The “progressive” in progressive education derives its name from the Progressive movement (ca. 1890-1920 or thereabouts). It fought social ills and did much good (child labor laws, anti-trust laws, food and drug laws, muckraking...). The term should not be confused with “progressive” as it is used now in the political sense (a euphemism for the far left).
Progressive education was propelled by a laudable desire to humanize the often harsh and unimaginative educational practices of yore but was marred by a profound anti-intellectualism. See, for example, the influential Cardinal Principles.
Ironically, a fellow despised by the left, the social darwinist Herbert Spencer, practically wrote the blueprint for progressive education. Of course, progressive education has many fathers (Rousseau, Pestalozzi, Froebel, etc.) Dewey picked up Spencer’s blueprint without ackowledging his debt to Spencer. Since Dewey is largely incomprehensible, a fellow called William Heard Kilpatrick took it upon himself to become his chief disciple, the only one who was capable of understanding Dewey, and presented his thoughts (or an interpretation and largely distortion thereof) to edland. Although virtually unknown outside ed circles, Kilpatrick was the single most damaging influence on education in this country. His prescriptions live on in recycled form.
See Cults of Ignorance. - "Getting It Wrong from the Beginning: Our Progressivist Inheritance from Herbert Spencer, John Dewey, and Jean Piaget"
What follows is a brief excerpt from a review of a book by Kieran Egan, an ed professor who seems to be working in splendid isolation. It's worthwhile to read the entire review:
This book is a historical study, analysis, and critique of the educational "Progressivism" and naturalism that Spencer took over from Rousseau and his German-speaking disciples. Spencer developed it into a glamorous "science," which was then further developed by John Dewey and William Heard Kilpatrick in the U.S., and Jean Piaget in Rousseau's hometown of Geneva. This line of descent, affiliation, and influence now forms the fundamental thought-world of American teachers' colleges and schools of education, perhaps most prominently Teachers College, Columbia University, whose initial patron was the conservative humanist Nicholas Murray Butler but whose guiding spirit soon became -- and has remained -- John Dewey.Inexplicably, Kieran Egan ignores well-known critics of Progressive education.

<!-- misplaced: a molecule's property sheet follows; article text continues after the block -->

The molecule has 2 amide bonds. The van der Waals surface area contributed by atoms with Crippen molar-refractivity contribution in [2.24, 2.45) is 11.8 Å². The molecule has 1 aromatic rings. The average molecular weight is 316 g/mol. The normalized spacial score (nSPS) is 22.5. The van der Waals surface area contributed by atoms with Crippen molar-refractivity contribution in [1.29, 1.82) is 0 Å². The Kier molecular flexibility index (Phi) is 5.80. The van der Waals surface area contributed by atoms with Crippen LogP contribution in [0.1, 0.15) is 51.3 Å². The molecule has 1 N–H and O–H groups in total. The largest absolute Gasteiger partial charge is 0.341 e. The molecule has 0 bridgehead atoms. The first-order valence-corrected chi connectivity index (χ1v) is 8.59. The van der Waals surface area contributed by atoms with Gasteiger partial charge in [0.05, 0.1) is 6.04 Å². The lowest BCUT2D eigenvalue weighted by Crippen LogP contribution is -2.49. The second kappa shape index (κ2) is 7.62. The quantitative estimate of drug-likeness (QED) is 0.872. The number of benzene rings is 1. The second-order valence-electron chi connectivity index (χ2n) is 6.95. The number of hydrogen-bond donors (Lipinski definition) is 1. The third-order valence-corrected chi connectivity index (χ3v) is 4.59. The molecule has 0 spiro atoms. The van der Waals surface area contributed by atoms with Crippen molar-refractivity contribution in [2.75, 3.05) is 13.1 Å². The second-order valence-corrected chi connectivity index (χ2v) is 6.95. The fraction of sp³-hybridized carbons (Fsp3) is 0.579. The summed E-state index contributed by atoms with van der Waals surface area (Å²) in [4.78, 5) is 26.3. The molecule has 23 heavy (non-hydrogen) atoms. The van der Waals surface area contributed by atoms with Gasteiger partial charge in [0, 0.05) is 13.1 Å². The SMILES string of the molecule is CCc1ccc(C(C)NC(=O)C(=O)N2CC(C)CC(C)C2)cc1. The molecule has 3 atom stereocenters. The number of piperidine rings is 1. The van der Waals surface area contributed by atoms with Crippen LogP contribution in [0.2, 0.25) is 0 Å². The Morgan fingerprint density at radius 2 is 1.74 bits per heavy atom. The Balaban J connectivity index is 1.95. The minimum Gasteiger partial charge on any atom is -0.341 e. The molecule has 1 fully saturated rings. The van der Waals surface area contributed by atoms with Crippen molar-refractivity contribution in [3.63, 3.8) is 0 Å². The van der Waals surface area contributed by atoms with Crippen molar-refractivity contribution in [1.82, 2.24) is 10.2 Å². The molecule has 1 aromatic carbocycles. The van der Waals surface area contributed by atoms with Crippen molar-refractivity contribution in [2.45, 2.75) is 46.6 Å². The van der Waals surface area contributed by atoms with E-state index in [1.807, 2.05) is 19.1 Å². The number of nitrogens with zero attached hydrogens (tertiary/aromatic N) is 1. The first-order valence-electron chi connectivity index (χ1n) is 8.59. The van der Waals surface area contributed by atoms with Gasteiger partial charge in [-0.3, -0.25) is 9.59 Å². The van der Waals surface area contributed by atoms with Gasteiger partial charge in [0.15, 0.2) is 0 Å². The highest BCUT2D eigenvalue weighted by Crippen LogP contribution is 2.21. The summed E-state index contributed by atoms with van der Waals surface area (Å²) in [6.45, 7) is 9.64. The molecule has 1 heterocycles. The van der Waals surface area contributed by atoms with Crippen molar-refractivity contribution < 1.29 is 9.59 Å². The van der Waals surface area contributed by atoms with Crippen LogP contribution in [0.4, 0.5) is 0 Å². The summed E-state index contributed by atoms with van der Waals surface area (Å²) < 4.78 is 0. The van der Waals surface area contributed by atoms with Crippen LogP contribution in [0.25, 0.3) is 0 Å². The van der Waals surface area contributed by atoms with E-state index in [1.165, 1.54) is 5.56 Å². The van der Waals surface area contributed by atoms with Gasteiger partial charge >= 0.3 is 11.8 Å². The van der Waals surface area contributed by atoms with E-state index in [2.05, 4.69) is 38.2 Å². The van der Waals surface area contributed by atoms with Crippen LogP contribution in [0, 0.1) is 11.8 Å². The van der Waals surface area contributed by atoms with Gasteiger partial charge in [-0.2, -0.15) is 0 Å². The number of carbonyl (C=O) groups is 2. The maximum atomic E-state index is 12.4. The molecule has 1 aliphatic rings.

Himself a professor of education and author of several books in the field, Kieran Egan contends that the Spencer-Dewey-Piaget legacy is fundamentally flawed intellectually, and that it has been a "catastrophe" for our teachers, their students, and the culture at large. He quotes what is perhaps Spencer's most notoriously fatuous assertion about human nature and history: He flattered and seduced his mid-19th-century audience by assuring it that "progress is not an accident, not a thing within human control, but a beneficent necessity." Two world wars, global Depression, Russian Bolshevism, Fascism, Nazism, the other instantiations of Communism, megadeath weaponry, a sexual plague, and the various other problems we now confront, including an increasingly toxic pop culture, have proved the falsehood of this antireligious ideology. Yet one of its effects -- the replacement, in the 20th century, of history teaching with courses in simplistic and soft-utopian "social studies" -- has, ironically, succeeded in preventing the widespread realization of just how wrong the "Progressives" were.
The effects of the breakdown in the teaching and knowledge of history may be inadvertently evident even in Egan's otherwise fine book. Himself an (Irish-born) Canadian, Egan seems unaware of the long and dogged line of American critics of Dewey and the Progressives, including Irving Babbitt, Paul Elmer More, William C. Bagley and Isaac Kandel (colleagues of Dewey and Kilpatrick), Reinhold Niebuhr, Hofstadter, Russell Kirk, and the conservative Protestant R. J. Rushdoony, whose The Messianic Character of American Education (1963) is a neglected classic with a useful title. More regrettably and culpably, Egan makes no mention of three recent, widely read books that document much of his argument in greater detail and with even greater force than he himself does: E. D. Hirsch Jr.'s The Schools We Need: And Why We Don't Have Them, the late Jeanne Chall's The Academic Achievement Challenge, and Diane Ravitch's superbly illuminating if depressing survey Left Back: A Century of Failed School Reforms. Ravitch's book gives valuable portraits of noble dissenters from Progressivism -- such as Bagley, Kandel, and Hirsch -- whose specific objections and alternatives need to be known and carefully weighed.